A couple of days ago, I mentioned that I had gotten a Microsoft Cinema HD webcam to convert for use in astrophotography. Today, I got my Meade ETX-90 out, and decided to give it a test on the daytime moon. Sadly, my mount’s tracking capabilities seem to be pretty glitchy: the autostar seems to be resetting at odd intervals, probably a power issue. So, I just recorded some short video using SharpCap and letting the Earth’s rotation carry the image across the sensor. Here’s an example of the raw footage, recorded at 800×600.
Pretty wavy, awfully blue, and not that impressive. But luckily, processing with modern image stacking software can work wonders. I used VirtualDub to save the images as an image sequence, and then used AviStack to analyze and stack the resulting images, followed by some contrast enhancement and wavelet filtering. Here’s the result:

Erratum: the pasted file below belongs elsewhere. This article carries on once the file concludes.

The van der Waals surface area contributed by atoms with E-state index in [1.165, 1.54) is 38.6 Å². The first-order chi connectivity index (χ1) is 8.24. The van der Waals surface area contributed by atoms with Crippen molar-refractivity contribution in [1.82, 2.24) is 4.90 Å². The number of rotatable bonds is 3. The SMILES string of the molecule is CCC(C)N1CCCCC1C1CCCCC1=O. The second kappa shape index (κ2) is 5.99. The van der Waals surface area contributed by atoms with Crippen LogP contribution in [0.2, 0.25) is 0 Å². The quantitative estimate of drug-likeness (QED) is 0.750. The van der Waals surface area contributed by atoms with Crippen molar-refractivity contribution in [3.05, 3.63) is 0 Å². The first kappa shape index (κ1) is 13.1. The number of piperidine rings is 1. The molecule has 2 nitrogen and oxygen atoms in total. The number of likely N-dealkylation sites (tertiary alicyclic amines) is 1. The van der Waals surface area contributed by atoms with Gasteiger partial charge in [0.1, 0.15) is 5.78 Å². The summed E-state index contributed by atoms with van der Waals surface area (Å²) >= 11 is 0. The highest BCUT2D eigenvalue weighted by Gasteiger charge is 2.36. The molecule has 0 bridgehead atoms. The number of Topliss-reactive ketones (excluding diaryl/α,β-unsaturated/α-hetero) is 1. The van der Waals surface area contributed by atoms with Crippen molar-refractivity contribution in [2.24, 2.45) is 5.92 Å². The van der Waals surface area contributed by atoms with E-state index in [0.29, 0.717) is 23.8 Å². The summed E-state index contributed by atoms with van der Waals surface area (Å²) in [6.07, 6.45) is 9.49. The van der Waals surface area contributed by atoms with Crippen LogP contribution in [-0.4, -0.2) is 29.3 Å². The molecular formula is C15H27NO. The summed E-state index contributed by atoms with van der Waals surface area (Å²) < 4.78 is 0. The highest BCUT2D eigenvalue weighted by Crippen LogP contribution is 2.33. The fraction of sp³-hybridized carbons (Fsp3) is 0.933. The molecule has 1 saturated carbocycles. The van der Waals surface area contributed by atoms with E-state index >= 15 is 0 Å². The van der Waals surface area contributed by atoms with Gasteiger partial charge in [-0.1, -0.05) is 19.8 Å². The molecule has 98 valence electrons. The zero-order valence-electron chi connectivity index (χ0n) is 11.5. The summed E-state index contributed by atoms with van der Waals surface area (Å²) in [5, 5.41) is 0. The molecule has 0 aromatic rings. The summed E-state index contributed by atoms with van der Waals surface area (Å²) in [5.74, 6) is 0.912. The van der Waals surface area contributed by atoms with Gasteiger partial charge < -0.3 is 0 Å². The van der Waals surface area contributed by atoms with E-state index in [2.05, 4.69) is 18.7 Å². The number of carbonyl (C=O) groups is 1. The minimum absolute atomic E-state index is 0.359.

Since, I’m going to take pictures, I should probably learn some of the names of the major lunar features. The large, smooth area in the center is the Mare Nectaris. The large crater with the central peak is Theophilus, which overlaps Cyrillus. The tiny crater in the middle of the sea is Rosse, and for a sense of scale, is about 12km across. The crater near the top that seems to have the Mare Nectaris flowing into it is Fracastorius.
Some other footage I snapped resulted in some other nice images:
This shows the area further south (which is toward the top, which includes the crater Piccolomini, and it’s associated overlapping satellite impact craters.
Not bad for a first try. I wonder what I could accomplish with real equipment.
Addendum: Try rewatching the video above, watching carefully for the Rosse crater in the middle of Mare Nectaris. It flickers into view just a few times in the five second capture, but is a clear and obvious feature in the processed video. Pretty neat.